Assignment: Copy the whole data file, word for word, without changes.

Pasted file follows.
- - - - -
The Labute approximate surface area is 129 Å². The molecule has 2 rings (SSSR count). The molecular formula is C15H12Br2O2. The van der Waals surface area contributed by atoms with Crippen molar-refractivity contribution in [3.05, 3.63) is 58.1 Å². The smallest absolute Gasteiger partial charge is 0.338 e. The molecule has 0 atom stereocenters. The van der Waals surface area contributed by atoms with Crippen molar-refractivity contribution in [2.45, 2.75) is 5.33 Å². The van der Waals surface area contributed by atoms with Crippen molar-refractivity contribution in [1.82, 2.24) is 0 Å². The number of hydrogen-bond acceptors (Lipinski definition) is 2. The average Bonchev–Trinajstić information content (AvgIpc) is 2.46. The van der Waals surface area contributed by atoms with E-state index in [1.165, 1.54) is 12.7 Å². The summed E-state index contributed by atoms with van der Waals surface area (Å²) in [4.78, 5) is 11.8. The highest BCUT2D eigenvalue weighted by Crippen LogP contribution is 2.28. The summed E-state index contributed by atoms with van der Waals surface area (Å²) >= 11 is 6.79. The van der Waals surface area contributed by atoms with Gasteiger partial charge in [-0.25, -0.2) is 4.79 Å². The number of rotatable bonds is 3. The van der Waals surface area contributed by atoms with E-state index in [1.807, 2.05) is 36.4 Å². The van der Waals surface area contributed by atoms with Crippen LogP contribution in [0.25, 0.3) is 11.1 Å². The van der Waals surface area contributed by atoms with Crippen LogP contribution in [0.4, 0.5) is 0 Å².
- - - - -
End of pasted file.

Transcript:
The Labute approximate surface area is 129 Å². The molecule has 2 rings (SSSR count). The molecular formula is C15H12Br2O2. The van der Waals surface area contributed by atoms with Crippen molar-refractivity contribution in [3.05, 3.63) is 58.1 Å². The smallest absolute Gasteiger partial charge is 0.338 e. The molecule has 0 atom stereocenters. The van der Waals surface area contributed by atoms with Crippen molar-refractivity contribution in [2.45, 2.75) is 5.33 Å². The van der Waals surface area contributed by atoms with Crippen molar-refractivity contribution in [1.82, 2.24) is 0 Å². The number of hydrogen-bond acceptors (Lipinski definition) is 2. The average Bonchev–Trinajstić information content (AvgIpc) is 2.46. The van der Waals surface area contributed by atoms with E-state index in [1.165, 1.54) is 12.7 Å². The summed E-state index contributed by atoms with van der Waals surface area (Å²) in [4.78, 5) is 11.8. The highest BCUT2D eigenvalue weighted by Crippen LogP contribution is 2.28. The summed E-state index contributed by atoms with van der Waals surface area (Å²) >= 11 is 6.79. The van der Waals surface area contributed by atoms with Gasteiger partial charge in [-0.25, -0.2) is 4.79 Å². The number of rotatable bonds is 3. The van der Waals surface area contributed by atoms with E-state index in [1.807, 2.05) is 36.4 Å². The van der Waals surface area contributed by atoms with Crippen LogP contribution in [0.25, 0.3) is 11.1 Å². The van der Waals surface area contributed by atoms with Crippen LogP contribution in [0.4, 0.5) is 0 Å².